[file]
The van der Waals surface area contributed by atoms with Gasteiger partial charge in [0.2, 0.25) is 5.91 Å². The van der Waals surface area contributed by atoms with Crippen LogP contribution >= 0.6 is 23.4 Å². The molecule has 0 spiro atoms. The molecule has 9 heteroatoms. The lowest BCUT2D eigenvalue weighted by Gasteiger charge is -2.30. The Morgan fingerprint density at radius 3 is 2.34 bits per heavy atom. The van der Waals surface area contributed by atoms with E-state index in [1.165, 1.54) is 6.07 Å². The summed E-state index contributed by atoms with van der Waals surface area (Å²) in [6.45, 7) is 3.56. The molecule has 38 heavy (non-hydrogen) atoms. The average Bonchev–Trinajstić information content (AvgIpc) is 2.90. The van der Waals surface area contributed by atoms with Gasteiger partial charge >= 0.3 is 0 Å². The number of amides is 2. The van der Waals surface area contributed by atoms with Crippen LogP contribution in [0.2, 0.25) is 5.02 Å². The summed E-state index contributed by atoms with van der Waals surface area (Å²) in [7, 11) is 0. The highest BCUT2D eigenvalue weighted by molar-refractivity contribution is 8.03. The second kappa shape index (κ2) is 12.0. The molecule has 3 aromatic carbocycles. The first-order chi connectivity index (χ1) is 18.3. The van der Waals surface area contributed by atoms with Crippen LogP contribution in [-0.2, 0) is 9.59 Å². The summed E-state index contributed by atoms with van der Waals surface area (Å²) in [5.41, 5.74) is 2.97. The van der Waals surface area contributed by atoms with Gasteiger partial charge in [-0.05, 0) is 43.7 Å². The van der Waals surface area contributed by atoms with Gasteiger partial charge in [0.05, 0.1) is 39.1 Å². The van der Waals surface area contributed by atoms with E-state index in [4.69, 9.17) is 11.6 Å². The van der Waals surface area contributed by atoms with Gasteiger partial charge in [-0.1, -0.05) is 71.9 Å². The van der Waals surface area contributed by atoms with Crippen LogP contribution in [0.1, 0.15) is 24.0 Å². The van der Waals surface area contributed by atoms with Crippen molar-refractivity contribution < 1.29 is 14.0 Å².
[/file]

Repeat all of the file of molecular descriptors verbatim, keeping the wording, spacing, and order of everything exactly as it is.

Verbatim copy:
The van der Waals surface area contributed by atoms with Gasteiger partial charge in [0.2, 0.25) is 5.91 Å². The van der Waals surface area contributed by atoms with Crippen LogP contribution >= 0.6 is 23.4 Å². The molecule has 0 spiro atoms. The molecule has 9 heteroatoms. The lowest BCUT2D eigenvalue weighted by Gasteiger charge is -2.30. The Morgan fingerprint density at radius 3 is 2.34 bits per heavy atom. The van der Waals surface area contributed by atoms with E-state index in [1.165, 1.54) is 6.07 Å². The summed E-state index contributed by atoms with van der Waals surface area (Å²) in [6.45, 7) is 3.56. The molecule has 38 heavy (non-hydrogen) atoms. The average Bonchev–Trinajstić information content (AvgIpc) is 2.90. The van der Waals surface area contributed by atoms with Gasteiger partial charge >= 0.3 is 0 Å². The number of amides is 2. The van der Waals surface area contributed by atoms with Crippen LogP contribution in [0.2, 0.25) is 5.02 Å². The summed E-state index contributed by atoms with van der Waals surface area (Å²) in [7, 11) is 0. The highest BCUT2D eigenvalue weighted by molar-refractivity contribution is 8.03. The second kappa shape index (κ2) is 12.0. The molecule has 3 aromatic carbocycles. The first-order chi connectivity index (χ1) is 18.3. The van der Waals surface area contributed by atoms with Crippen LogP contribution in [-0.2, 0) is 9.59 Å². The summed E-state index contributed by atoms with van der Waals surface area (Å²) in [5.41, 5.74) is 2.97. The van der Waals surface area contributed by atoms with Gasteiger partial charge in [-0.05, 0) is 43.7 Å². The van der Waals surface area contributed by atoms with Gasteiger partial charge in [0.05, 0.1) is 39.1 Å². The van der Waals surface area contributed by atoms with E-state index in [4.69, 9.17) is 11.6 Å². The van der Waals surface area contributed by atoms with Gasteiger partial charge in [-0.1, -0.05) is 71.9 Å². The van der Waals surface area contributed by atoms with Crippen LogP contribution in [0.1, 0.15) is 24.0 Å². The van der Waals surface area contributed by atoms with Crippen molar-refractivity contribution < 1.29 is 14.0 Å².